When it comes to summer and COVID-19 learning loss, school districts should have a more holistic perspective on their role in students' academic progress. How can they accomplish this? By reimagining how they leverage technology, curricula, and support systems to go beyond the norm and then a million miles past that. They can accomplish this with a renewed investment in early childhood, which will give students the foundation needed to be successful for the duration of their academic careers. Here is another radical idea - integrating healthcare, social services, and education programs to help children be prepared for school socio-emotionally and cognitively.

We can also ensure that every student has access to an outstanding teacher, instructional materials, technology, internet access, personalized and blended learning, etc. Let's make significant investments in teacher education programs, making them state of the art. When it comes to all educators, let's pay them on par with doctors and lawyers so that they don't have to work a second or third job to survive. Schools give students so much more than just knowledge and skills. The pandemic has revealed that schools provide many students with nutrition, emotional support, a safe space, etc.

Now, let's get back to the reality of now. Because of summer and COVID-19 learning loss, many of our students are woefully behind academically, and we must do everything within our power to make them whole. We know what needs to be done, and now, we must have the grit and endurance to do it. School districts should create acceleration plans based on evidence-based strategies, and they should leverage technology to identify and address learning loss. We must support our students, especially the disadvantaged ones, with more time and attention while still managing to expose them to grade-level learning. Our efforts can not be shots in the dark; they must be strategic and personalized for the students who need the most help.

How can technology help schools identify and address learning loss?

Tackling learning loss is a number one priority for district leaders. To address the individual needs of students who are experiencing learning loss, teachers must have real-time data on student progress, and parents must become engaged and involved to help students meet rigorous academic standards.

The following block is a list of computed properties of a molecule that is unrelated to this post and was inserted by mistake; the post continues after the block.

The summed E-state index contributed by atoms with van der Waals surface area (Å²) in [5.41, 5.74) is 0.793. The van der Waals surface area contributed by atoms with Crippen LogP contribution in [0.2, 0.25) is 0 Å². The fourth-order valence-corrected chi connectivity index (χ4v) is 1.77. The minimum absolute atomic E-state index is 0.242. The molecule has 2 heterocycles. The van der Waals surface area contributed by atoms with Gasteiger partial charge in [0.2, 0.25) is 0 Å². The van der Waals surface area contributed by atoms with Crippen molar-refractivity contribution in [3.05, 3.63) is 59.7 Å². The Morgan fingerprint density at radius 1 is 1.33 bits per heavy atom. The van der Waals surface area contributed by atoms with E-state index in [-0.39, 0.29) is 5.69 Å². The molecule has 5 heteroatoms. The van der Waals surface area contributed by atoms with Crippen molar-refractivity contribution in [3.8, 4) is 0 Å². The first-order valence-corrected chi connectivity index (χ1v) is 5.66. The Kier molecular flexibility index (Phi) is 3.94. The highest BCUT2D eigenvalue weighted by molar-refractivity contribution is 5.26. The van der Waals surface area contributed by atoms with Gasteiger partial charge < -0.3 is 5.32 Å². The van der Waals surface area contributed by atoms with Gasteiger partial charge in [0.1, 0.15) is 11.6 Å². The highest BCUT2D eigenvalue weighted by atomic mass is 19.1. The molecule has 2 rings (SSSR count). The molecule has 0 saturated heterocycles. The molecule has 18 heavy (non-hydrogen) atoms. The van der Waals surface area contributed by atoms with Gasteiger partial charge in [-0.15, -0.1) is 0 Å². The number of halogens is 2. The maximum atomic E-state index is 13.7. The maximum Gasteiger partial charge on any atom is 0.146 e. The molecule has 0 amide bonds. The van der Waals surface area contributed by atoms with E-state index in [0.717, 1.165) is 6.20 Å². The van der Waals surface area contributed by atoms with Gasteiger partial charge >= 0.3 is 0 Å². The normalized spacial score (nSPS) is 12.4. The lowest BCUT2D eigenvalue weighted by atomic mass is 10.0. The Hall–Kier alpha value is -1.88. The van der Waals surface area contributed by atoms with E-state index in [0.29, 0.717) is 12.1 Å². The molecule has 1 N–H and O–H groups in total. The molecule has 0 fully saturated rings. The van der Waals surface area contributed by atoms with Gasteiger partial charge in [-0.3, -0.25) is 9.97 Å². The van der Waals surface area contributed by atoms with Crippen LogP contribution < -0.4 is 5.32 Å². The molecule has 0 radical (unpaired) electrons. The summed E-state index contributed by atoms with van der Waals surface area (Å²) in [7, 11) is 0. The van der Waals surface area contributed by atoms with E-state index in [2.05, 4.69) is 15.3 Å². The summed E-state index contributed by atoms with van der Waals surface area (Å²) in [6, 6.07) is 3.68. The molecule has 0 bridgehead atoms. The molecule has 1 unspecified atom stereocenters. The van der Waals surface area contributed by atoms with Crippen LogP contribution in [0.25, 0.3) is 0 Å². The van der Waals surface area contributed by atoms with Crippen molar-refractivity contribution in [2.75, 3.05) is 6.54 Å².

How can district leaders leverage technology to identify and address learning loss? With SchoolStatus, a unique solution that aggregates a district's student data, such as state assessments, benchmarks, attendance, behavioral infractions, and classroom grades, in a format that is easy to visualize. It then makes the data easily accessible to teachers and district leaders, and it pairs with communication tools to facilitate sharing actionable information with parents via call, text, and email (SchoolStatus, n.d.).

As a district leader, you know when learning loss has occurred. You also have ideas about the types of interventions, accommodations, and modifications that must be employed to address this issue. However, the greatest challenge to tackling learning loss is identifying who is at risk. SchoolStatus helps educators to identify students who are at risk for or are currently experiencing learning loss and partner with their families to address the learning loss immediately. Let's discuss some of the specific tools that SchoolStatus uses to help teachers and district leaders identify and address learning loss.

To make data-driven decisions in this day and age, you need all the data you can get. SchoolStatus understands this, and so it integrates all data points from multiple data silos, into one place to identify gaps in student progress and achievement. It goes a step further by giving district leaders access to real-time data like absences, infractions, low/failing grades, and socioeconomic factors. With this information, you can identify students who need intervention and tackle learning loss. If you can't find the data dashboard that you need, SchoolStatus will build a custom data dashboard just for your district.

If you would like to compare current and past data to measure the total amount of learning loss or academic progress, SchoolStatus can help you with this. You can also disaggregate the data so you can see how students from subgroups are performing. For instance, If you want to do a deep data dive to see how students in traditionally disadvantaged subgroups, such as African American males, or special education students, are faring academically, you can. Tracking these students' performance over time can help you implement interventions before learning loss or academic failure occurs. Another way to tackle learning loss would be tracking the performance of students in remote learning. You can identify students whose academic progress has been slipping since the onset of remote learning and partner with their parents to move them back to face-to-face learning.